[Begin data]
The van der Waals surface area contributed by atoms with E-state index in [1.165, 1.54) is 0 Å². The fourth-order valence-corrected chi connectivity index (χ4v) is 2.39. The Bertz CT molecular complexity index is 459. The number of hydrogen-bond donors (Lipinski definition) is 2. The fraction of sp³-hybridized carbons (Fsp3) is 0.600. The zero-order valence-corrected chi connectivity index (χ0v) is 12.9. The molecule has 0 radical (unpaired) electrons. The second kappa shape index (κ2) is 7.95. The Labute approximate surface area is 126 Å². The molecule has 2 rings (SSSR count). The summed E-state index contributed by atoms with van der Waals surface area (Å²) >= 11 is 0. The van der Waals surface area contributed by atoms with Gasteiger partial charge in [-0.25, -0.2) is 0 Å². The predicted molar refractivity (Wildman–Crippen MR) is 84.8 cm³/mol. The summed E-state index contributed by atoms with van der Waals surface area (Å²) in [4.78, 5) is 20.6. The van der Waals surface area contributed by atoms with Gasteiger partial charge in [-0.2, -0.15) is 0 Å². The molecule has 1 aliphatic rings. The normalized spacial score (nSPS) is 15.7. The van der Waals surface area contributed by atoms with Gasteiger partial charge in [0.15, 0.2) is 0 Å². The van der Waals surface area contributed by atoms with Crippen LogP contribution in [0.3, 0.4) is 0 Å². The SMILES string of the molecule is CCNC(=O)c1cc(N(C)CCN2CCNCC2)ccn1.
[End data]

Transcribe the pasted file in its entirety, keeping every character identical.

The van der Waals surface area contributed by atoms with E-state index in [1.165, 1.54) is 0 Å². The fourth-order valence-corrected chi connectivity index (χ4v) is 2.39. The Bertz CT molecular complexity index is 459. The number of hydrogen-bond donors (Lipinski definition) is 2. The fraction of sp³-hybridized carbons (Fsp3) is 0.600. The zero-order valence-corrected chi connectivity index (χ0v) is 12.9. The molecule has 0 radical (unpaired) electrons. The second kappa shape index (κ2) is 7.95. The Labute approximate surface area is 126 Å². The molecule has 2 rings (SSSR count). The summed E-state index contributed by atoms with van der Waals surface area (Å²) >= 11 is 0. The van der Waals surface area contributed by atoms with Gasteiger partial charge in [-0.25, -0.2) is 0 Å². The predicted molar refractivity (Wildman–Crippen MR) is 84.8 cm³/mol. The summed E-state index contributed by atoms with van der Waals surface area (Å²) in [4.78, 5) is 20.6. The van der Waals surface area contributed by atoms with Gasteiger partial charge in [-0.2, -0.15) is 0 Å². The molecule has 1 aliphatic rings. The normalized spacial score (nSPS) is 15.7. The van der Waals surface area contributed by atoms with Gasteiger partial charge in [0.15, 0.2) is 0 Å². The van der Waals surface area contributed by atoms with Crippen LogP contribution in [0.3, 0.4) is 0 Å². The SMILES string of the molecule is CCNC(=O)c1cc(N(C)CCN2CCNCC2)ccn1.